“Rubbing shoulders with USA’s Perrie Baker in the lift highlights this. He’s laughing and joking saying he’s getting called out on Twitter by every man and his dog about who will be quicker so people are actually starting to think that there is potential for Jamaica rugby.”
Jamaica have prepared for the World Cup with tournaments in the UK, including competing in the Super Sevens Series, but their first real test came on the Gold Coast in Australia during this year’s Commonwealth Games.
They did finish bottom of Group B which contained Australia, England and Samoa, but Adamson admits the experience in Queensland has only spurred them on for San Francisco.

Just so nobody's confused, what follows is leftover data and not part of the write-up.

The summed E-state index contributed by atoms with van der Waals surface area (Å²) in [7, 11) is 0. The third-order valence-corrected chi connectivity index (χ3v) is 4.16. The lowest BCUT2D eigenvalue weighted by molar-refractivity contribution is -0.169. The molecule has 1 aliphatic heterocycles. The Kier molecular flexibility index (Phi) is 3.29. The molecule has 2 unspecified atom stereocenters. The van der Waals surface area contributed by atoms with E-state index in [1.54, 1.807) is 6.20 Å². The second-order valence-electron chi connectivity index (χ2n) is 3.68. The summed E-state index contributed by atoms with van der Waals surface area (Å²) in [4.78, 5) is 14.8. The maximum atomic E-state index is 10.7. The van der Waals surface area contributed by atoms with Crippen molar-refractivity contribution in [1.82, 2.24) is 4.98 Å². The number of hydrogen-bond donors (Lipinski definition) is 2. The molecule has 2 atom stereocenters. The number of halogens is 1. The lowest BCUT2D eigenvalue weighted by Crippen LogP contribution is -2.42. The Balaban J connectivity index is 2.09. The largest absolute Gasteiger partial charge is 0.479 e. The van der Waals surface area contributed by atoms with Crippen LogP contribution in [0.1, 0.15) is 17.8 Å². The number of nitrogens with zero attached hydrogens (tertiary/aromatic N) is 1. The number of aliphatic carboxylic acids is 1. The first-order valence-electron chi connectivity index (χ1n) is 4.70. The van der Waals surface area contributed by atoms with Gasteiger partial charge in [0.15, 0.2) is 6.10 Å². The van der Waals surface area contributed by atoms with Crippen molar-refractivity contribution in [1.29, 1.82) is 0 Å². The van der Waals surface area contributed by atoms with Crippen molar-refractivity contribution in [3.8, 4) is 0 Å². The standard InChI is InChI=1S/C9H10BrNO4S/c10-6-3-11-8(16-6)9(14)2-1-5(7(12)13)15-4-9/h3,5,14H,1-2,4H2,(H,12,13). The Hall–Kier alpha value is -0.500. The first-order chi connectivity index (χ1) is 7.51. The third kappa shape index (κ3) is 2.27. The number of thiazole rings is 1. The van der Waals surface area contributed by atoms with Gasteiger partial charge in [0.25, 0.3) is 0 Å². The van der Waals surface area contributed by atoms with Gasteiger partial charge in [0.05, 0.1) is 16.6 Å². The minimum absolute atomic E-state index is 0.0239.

“This is the tournament we have been eyeing up,” he says. “We have known for around two months that we will play against France so the focus has been on that game on Friday.
“They haven’t been in the greatest form recently and we have a good balance to the squad. We are ready to make some shocks. Everyone is raring to go. We are hoping it all comes together.
“It is a massive for us. France are a big player in world rugby so any big names Jamaican rugby can scalp it is only going to do us favours.”
Adamson reveals the long-term goal for Jamaica is to be competing regularly on the HSBC World Sevens circuit, but for now, it is all about this weekend at AT&T Park.
The World Cup has been on their minds for over nine months and it is time for this generation of players to have a summer to remember, just like the superstars of Jamaican sport are regularly accustomed to.